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SRAM Optimization for 14nm and 28nm FDSOI

SRAM Optimization for 14nm and 28nm FDSOI
by Daniel Payne on 05-16-2016 at 4:00 pm

I’ve done SRAM and DRAM design before as a circuit designer from 1978-1986, but in 2016 there are so many more challenges to using 28nm and 14nm on FDSOI technology. One way to keep abreast of SRAM design is to read conference papers, so I just finished a paper from authors at STMicroelectronics and MunEDA presented at the IEEE IRPS 2016 (International Reliability Physics Symposium) held April 17-21 in Pasadena, CA. The paper is titled, BTI Induced Dispersion: Challenges and Opportunities for SRAM Bit Cell Optimization.

Let’s start with a 6 transistor SRAM cell schematic showing a Word Line (WL), Bit Lines (BL), PMOS pull-up transistors (PU), NMOS pull-down transistors (PD) and NMOS transfer gate transistors (PG):

One reliability challenge is that the Voltage Threshold (Vth) of both PMOS and NMOS transistors will change over time as the devices are turned on and off. For PMOS transistors the effect is called Negative-Bias Temperature Instability (NBTI) and for NMOS transistors its called Positive-Bias Temperature Instability (PBTI). With NBTI and PBTI the value of Vt increases over time and mobility decreases, causing the transistors to become slower.

Memory Challenges
Because an SRAM bit cell is very sensitive to device matching we really need to know how the Vth distribution changes over time. The minimum VDD supply level required to ensure proper write and read cycles is called Vddmin, and it’s another critical metric for users of an SRAM instance.

Test Structures
Engineers at STMicroelectronics designed a test structure in 14nm FDSOI to characterize SRAM bit cells, then measured the difference in MOS values with fresh and aged parameters for both NMOS and PMOS transistors:

Correlation plots between fresh and aged parameters

For PMOS transistors we find that the spread is larger after aging than NMOS transistors, while the parameters are only shifted for NMOS transistors. The next chart shows how the Vth values are shifted for different stress times on the left, and on the right it shows that Vth shift is uncorrelated with the initial Vth.

The Vth distribution is still normal as shown below with devices i and j starting out at plus 3 sigma Vth and minus 3 sigma Vth, respectively. The worst Vth after a BTI stress is directly related to its initial Vth.

A BTI model can be developed to show the Vth shift and its final distribution.

Using this BTI model and then running Monte Carlo analysis on a 6 transistor SRAM bit cell to measure the Static Noise Margin (SNM) during write and read modes produces the next chart, along with a Worst Case Analysis (WCA) using the WiCkeDsoftware from MunEDA:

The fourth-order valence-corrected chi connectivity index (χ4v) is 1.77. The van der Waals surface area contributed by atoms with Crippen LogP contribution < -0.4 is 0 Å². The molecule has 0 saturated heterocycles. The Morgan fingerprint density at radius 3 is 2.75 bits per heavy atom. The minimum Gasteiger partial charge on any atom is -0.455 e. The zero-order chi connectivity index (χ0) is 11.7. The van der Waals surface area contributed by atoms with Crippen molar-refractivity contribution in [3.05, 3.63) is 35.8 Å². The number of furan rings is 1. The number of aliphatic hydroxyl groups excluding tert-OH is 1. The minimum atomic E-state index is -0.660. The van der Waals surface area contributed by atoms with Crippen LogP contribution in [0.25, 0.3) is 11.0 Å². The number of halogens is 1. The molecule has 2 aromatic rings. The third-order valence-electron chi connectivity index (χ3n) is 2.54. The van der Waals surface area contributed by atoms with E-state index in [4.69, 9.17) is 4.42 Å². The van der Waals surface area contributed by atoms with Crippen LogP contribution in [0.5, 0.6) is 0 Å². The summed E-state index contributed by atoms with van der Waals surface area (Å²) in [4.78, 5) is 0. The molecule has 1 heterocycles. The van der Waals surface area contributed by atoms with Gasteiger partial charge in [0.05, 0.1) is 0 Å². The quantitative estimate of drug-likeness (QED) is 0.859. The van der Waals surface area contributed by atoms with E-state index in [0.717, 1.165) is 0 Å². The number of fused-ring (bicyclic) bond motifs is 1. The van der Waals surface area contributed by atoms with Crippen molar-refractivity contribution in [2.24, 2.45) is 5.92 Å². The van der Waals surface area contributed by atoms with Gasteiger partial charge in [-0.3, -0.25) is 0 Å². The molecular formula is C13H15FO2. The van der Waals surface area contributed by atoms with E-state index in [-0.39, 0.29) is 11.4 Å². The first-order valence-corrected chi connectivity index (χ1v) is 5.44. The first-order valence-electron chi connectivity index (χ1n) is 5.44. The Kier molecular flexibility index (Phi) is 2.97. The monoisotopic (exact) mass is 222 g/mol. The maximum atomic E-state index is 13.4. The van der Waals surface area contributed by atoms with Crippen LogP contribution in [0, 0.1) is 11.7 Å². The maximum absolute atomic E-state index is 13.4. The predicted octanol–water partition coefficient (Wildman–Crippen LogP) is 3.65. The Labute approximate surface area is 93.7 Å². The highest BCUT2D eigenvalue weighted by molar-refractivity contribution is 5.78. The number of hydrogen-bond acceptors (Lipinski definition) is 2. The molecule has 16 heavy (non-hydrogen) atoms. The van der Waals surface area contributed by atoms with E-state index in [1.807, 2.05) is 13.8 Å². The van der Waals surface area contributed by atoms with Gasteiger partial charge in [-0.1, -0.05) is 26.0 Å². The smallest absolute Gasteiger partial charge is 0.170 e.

Sensitivity analysis of local Vth parameters at a 5 sigma target for SNM reveals which device parameters are the major contributors. The contribution of ageing induced dispersion is moderate compared to the one of fresh Vth location variation, but is significant.

  • Fast pull-down R
  • Slow pull-up R
  • Fast pass-gate R

SRAM Bit Cell Sizing
For optimal bit cell design we need to optimize SNM, Write Margin (WM), Iread (drive current during read) and Isb (leakage current). Fortunately for us there is an automated Yield Optimizer (YOP) that can attack this problem, instead of using manual, iterative efforts. Here’s a screen shot of using the yield optimization from the WiCkeD tool for: Area, Iread, Isb, SNM, WM

Note how both WM and SNM grow in robustness during optimization, whereas their nominal values grow only little or even shrink. Such mixed effects between spec robustness, nominal value, and device geometries are common and are the reason why a yield optimizer has to run high sigma analysis repeatedly for all specs. Short runtime and high accuracy of the worst-case analysis are key for SRAM yield optimization.

You can even ask the optimizer to tune transistor sizes for low leakage, low power or high performance.

SRAM design is a tricky thing to use manual efforts and then get optimal results because of physical effects like BTI. STMicroelectronics has worked with MunEDA to create a methodology that automates transistor sizing of their SRAM bit cell while taking into account BTI effects on Vth values. This optimization helps create higher-yielding SRAM IP for use in SoCs built with FDSOI.

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